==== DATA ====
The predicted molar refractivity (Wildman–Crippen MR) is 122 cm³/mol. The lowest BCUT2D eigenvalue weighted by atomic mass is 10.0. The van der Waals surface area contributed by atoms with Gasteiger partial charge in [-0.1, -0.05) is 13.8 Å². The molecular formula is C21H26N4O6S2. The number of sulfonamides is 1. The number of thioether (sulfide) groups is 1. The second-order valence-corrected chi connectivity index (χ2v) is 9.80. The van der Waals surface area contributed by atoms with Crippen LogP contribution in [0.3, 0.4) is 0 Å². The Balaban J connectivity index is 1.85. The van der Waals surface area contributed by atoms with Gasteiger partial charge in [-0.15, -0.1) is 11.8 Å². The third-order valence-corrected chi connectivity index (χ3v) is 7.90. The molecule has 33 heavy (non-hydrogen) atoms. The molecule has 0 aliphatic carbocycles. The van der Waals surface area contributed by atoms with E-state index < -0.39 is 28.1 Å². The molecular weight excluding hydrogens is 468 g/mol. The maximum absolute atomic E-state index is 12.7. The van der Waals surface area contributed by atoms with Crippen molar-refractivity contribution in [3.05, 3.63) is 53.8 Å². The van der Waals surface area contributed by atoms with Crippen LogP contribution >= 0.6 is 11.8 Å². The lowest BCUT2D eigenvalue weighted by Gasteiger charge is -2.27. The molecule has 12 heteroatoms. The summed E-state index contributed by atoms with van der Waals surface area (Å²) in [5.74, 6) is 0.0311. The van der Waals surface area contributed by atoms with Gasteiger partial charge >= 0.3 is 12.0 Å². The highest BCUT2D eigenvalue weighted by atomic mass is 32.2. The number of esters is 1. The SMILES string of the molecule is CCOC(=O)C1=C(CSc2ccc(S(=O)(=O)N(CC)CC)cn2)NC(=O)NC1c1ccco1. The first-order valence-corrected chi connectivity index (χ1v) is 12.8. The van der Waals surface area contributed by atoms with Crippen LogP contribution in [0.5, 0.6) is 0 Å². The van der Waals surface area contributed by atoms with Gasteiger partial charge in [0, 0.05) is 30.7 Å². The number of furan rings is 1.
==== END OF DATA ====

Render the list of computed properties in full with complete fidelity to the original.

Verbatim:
The predicted molar refractivity (Wildman–Crippen MR) is 122 cm³/mol. The lowest BCUT2D eigenvalue weighted by atomic mass is 10.0. The van der Waals surface area contributed by atoms with Gasteiger partial charge in [-0.1, -0.05) is 13.8 Å². The molecular formula is C21H26N4O6S2. The number of sulfonamides is 1. The number of thioether (sulfide) groups is 1. The second-order valence-corrected chi connectivity index (χ2v) is 9.80. The van der Waals surface area contributed by atoms with Crippen LogP contribution in [0.3, 0.4) is 0 Å². The Balaban J connectivity index is 1.85. The van der Waals surface area contributed by atoms with Gasteiger partial charge in [-0.15, -0.1) is 11.8 Å². The third-order valence-corrected chi connectivity index (χ3v) is 7.90. The molecule has 33 heavy (non-hydrogen) atoms. The molecule has 0 aliphatic carbocycles. The van der Waals surface area contributed by atoms with E-state index < -0.39 is 28.1 Å². The molecular weight excluding hydrogens is 468 g/mol. The maximum absolute atomic E-state index is 12.7. The van der Waals surface area contributed by atoms with Crippen molar-refractivity contribution in [3.05, 3.63) is 53.8 Å². The van der Waals surface area contributed by atoms with Crippen LogP contribution >= 0.6 is 11.8 Å². The lowest BCUT2D eigenvalue weighted by Gasteiger charge is -2.27. The molecule has 12 heteroatoms. The summed E-state index contributed by atoms with van der Waals surface area (Å²) in [5.74, 6) is 0.0311. The van der Waals surface area contributed by atoms with Gasteiger partial charge >= 0.3 is 12.0 Å². The highest BCUT2D eigenvalue weighted by atomic mass is 32.2. The number of esters is 1. The SMILES string of the molecule is CCOC(=O)C1=C(CSc2ccc(S(=O)(=O)N(CC)CC)cn2)NC(=O)NC1c1ccco1. The first-order valence-corrected chi connectivity index (χ1v) is 12.8. The van der Waals surface area contributed by atoms with Crippen LogP contribution in [0.5, 0.6) is 0 Å². The van der Waals surface area contributed by atoms with Gasteiger partial charge in [0, 0.05) is 30.7 Å². The number of furan rings is 1.